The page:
Actually, MPEG-2 and MPEG4 level 10 (H.264) all have various options available. Ever wonder how a program can "shrink" a 9GB dual layer DVD to fit on a 4.5 GB single layer DVD... and yet that DVD is still playable on any DVD box? H.264 is a standard, and if a device fully supports the standard you can play any H.264 content. Here, though, we have a problem where a higher bitrate H.264 disc will require more computational power to play.

    As far as laptops and battery life go, I'd be surprised if anything currently available will get more than two hours of BRD/HDDVD playback off a battery. Of course, if you're just watching a movie on your laptop, the difference between DVD and BRD/HDDVD isn't going to be *amazing* (despite what the marketing might say). Better, yes, but if you demand more battery life you'll probably want to stick with DVDs for a while.
    Reply
  • Johnmcl7 - Saturday, December 23, 2006 - link

    I would have thought the difference in quality would be more noticeable in laptops than most other places as many laptops have high screen resolutions - my 15.4 and 17 inch laptop screens are both 1920x1200 and with certain DVDs look quite poor as there's so much upscaling compared to lower resolution screens which seem ok with DVDs.

    I agree on batterylife though, while watchiing DVDs I normally have the CPU and GPU on their lowest power mode whereas HD DVD/BR is going to need everything running full pelt which is likely to tear through the battery a lot faster.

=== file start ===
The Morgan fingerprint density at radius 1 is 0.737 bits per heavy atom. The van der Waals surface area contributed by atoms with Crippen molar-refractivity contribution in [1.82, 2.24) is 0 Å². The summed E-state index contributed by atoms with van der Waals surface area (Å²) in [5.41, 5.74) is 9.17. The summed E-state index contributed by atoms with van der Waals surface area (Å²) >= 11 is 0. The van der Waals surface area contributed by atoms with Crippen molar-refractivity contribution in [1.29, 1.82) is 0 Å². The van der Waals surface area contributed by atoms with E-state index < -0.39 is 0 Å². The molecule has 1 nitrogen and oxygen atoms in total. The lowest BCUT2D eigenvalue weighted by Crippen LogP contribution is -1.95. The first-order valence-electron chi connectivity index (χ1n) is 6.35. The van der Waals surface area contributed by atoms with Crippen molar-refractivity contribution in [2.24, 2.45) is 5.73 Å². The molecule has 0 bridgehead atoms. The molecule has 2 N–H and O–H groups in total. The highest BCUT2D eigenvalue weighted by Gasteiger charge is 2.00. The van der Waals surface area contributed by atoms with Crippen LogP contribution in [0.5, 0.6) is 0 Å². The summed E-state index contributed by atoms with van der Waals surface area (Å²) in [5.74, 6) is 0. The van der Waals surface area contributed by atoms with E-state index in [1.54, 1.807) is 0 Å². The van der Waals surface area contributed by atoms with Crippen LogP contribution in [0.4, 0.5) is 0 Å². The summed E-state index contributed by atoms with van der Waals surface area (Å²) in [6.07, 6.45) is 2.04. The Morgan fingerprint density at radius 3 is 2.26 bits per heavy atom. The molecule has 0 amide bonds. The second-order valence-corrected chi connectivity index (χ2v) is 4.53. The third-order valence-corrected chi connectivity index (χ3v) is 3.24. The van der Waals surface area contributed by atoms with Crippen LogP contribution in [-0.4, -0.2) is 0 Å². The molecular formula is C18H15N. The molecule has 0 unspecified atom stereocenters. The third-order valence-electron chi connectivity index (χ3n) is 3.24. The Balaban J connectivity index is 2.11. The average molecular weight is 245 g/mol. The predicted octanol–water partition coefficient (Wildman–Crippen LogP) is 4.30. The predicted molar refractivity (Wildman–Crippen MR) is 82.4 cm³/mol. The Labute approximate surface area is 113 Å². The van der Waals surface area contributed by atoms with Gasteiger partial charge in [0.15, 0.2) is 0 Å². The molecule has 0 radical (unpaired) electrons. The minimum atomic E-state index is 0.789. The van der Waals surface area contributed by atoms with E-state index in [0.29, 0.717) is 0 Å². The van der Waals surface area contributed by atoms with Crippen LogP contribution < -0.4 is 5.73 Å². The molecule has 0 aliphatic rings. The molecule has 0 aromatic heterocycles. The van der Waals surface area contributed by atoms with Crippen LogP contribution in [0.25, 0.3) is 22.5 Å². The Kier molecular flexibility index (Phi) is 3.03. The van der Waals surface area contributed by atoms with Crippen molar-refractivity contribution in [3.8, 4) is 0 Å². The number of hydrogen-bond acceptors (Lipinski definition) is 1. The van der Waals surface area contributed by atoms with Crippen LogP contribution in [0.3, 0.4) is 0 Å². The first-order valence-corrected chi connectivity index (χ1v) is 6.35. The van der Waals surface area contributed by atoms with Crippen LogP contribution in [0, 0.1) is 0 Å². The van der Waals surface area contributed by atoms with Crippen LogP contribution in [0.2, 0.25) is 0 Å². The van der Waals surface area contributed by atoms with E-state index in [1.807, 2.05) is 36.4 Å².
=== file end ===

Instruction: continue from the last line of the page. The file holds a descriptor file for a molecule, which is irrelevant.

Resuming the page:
John
    Reply
  • abhaxus - Friday, December 15, 2006 - link

    Seriously guys, at least a blurb in there would have been nice. I understand that this is just an overview of HD-DVD/BD performance, mainly for GPU buyers. But in this particular case I need to know if I'm wasting my money if I buy something like a 7900GS vs a X1900GT/X1950Pro. Judging by your BD article, my X2 3800 @ 2.5ghz wouldn't work very well with the ATI cards.

    Your reviews usually make it impossible for us to NOT make an informed decision. Now it seems to be the opposite.
    Reply
  • Anand Lal Shimpi - Friday, December 15, 2006 - link

    I believe Derek mentioned that we will include a CPU comparison in our next major CPU review. I'm currently working on Part 2 of our AMD Brisbane coverage, but after that I should have some time to work on a comparison of BD/HD-DVD decode on modern day CPUs. The only issue with doing a CPU comparison is that the only metric we've really got to compare with is CPU utilization, which only tells us what's playable and what isn't, not which CPUs are going to be better at decoding H.264/VC1/MPEG-2. Regardless, ask and you shall receive, it'll be next on my to-do list right after Brisbane part 2 :)

    Don't be too hard on Derek, I don't let him near my CPUs. Those GPU guys always rob me of my fastest test parts ;)

    Take care,
    Anand
    Reply
  • AnnonymousCoward - Sunday, December 17, 2006 - link

    Thanks very much Anand and the team, for all your excellent reviews and technical info. I love this site.

    This decoding stuff is pretty interesting, that faster GPUs actually decrease CPU utilization. I guess that means the GPU is doing as much processing as it can.
    Reply
  • abhaxus - Friday, December 15, 2006 - link

    Thanks for the quick reply, I definitely understand that the CPUs would be more difficult to compare than the GPUs. You guys are a firefox homepage tab for me, I'll keep checking back religiously as always :) Reply
  • BeefyB - Friday, December 15, 2006 - link

    The review is using beta software, can anybody else actually get this? I've been looking around and the best currently available software that I could see is that a person can buy the japanese version of windvd. If the hd dvd software is available, can somebody point us to it? If it isn't available, it seems like a worthwhile thing to mention in the review. Reply
  • DigitalFreak - Friday, December 15, 2006 - link

    Supposedly the retail version of PowerDVD that plays HD-DVD & Blu-ray will be out this month. Reply